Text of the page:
Canal+ Acquires Rafael Cobos’ Canneseries Winner ‘The Left Handed Son’


In an acquisition which underscores the often shared sensibility between Canal+, France’s biggest pay TV operator, and Movistar Plus+, the largest Spanish pay TV player, Canal+ has acquired Canneseries winner “The Left-Handed Son” (“El hijo zurdo”), a Movistar Plus+ original series.

The series will bow on Canal+ on April 5 in a deal brokered by Movistar Plus+ International.

A psychological thriller with a lyrical undertow which surfaces to moving effect in key scenes, “The Left-Handed Son” marks the auspicious directorial debut of Rafael Cobos, the career-long co-scribe of Alberto Rodríguez, from 2005’s “7 Virgins” through international hit “Marshland” to 2017’s “The Plague,” still one of the biggest series which Movistar Plus+ has ever made.

World premiering at Canneseries in April 2023, “The Left-Handed Son” went on to win best series in the TV festival’s short form competition.

Produced with Átipica Films and co-directed by Paco R. Baños, who helmed four of its six episodes, “The Left-Handed Son” kicks off with Lola, in her late thirties, receiving a phone-call from the police: Her son, Lorenzo, near 18, is being held in custody. When she gets to the police station, she’s told that he’s beaten up a Moroccan kid, nearly killing him. Why? “Because your son’s a skinhead,” an officer tells her.

Lola had no idea. Created by Cobos, “The Left-Handed Son” then traces a sense of inadequacy, felt by an often drunk and absent Lola, who feels she doesn’t live up to her mother’s expectations and indeed to her own. This is inherited by Lorenzo, whose violence is a call for attention from a son who feels abandoned.

The series is set in Cobos’ native Seville, both its upscale restaurants and humble high-rise periphery where Lola finds an unexpected friend who provides her some of the guidance she desperately lacks.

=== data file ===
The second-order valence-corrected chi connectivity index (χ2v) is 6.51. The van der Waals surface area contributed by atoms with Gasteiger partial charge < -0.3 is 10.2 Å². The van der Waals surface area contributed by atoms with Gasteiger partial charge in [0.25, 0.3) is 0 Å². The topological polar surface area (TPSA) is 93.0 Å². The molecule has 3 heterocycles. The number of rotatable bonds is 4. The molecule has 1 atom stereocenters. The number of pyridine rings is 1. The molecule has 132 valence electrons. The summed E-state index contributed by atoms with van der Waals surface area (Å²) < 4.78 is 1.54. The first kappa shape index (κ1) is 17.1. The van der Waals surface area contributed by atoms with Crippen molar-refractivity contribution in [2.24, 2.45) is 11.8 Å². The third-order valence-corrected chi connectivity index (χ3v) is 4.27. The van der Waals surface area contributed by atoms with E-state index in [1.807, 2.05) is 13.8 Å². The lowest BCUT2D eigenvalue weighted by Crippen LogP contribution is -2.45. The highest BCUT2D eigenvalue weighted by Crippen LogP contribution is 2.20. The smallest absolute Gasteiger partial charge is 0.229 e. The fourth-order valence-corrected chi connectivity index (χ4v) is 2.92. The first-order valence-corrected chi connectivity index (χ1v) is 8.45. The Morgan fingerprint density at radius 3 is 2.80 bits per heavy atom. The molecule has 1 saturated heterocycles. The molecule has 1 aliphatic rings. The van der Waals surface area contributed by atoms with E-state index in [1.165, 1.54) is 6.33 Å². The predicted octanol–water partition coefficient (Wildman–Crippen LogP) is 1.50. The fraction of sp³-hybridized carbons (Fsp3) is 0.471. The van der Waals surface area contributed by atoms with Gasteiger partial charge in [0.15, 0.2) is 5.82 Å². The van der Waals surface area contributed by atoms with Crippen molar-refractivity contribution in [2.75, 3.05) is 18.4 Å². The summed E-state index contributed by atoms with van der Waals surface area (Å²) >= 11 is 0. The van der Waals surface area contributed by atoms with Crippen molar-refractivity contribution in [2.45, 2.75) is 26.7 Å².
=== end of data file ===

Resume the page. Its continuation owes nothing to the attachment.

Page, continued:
María León, who broke out in her first major movie role in 2011’s “The Sleeping Voice,” winning best actress at the San Sebastian Film Festival and a Spanish Academy Goya, plays Lola. 

“The Left-Handed Son” “contrasts with my prior screenplays, which were fundamentally based on incidents, events sparked by real events where characters often have to carve out a way forward through small details dissolved in the dramatic action – the indisputable driver which many times comes to signify the plot,” Cobos told Variety in the run-up to Canneseries.

“Beginning to develop ‘The Left-Handed Son,’ I decided that characters would for me determine events, surprising me, becoming the basic driver of its conflict, and not the other way round. And that, from this starting point, I’d apply the very same tools of tension and rhythm which I’d used in thrillers, injecting them as the story plays out. In other words, I inverted completely my work method, going against myself,” he added.

The series is memorably scored by Julio de la Rosa, with occasional parts of songs. De la Rosa’s score is “beautiful, lyrical, but underscoring subtext, making it occasionally too obvious. The songs came in to hide this very subtext, lightening the narration and giving it a different texture, another space for the viewer,” Cobos told Variety. 



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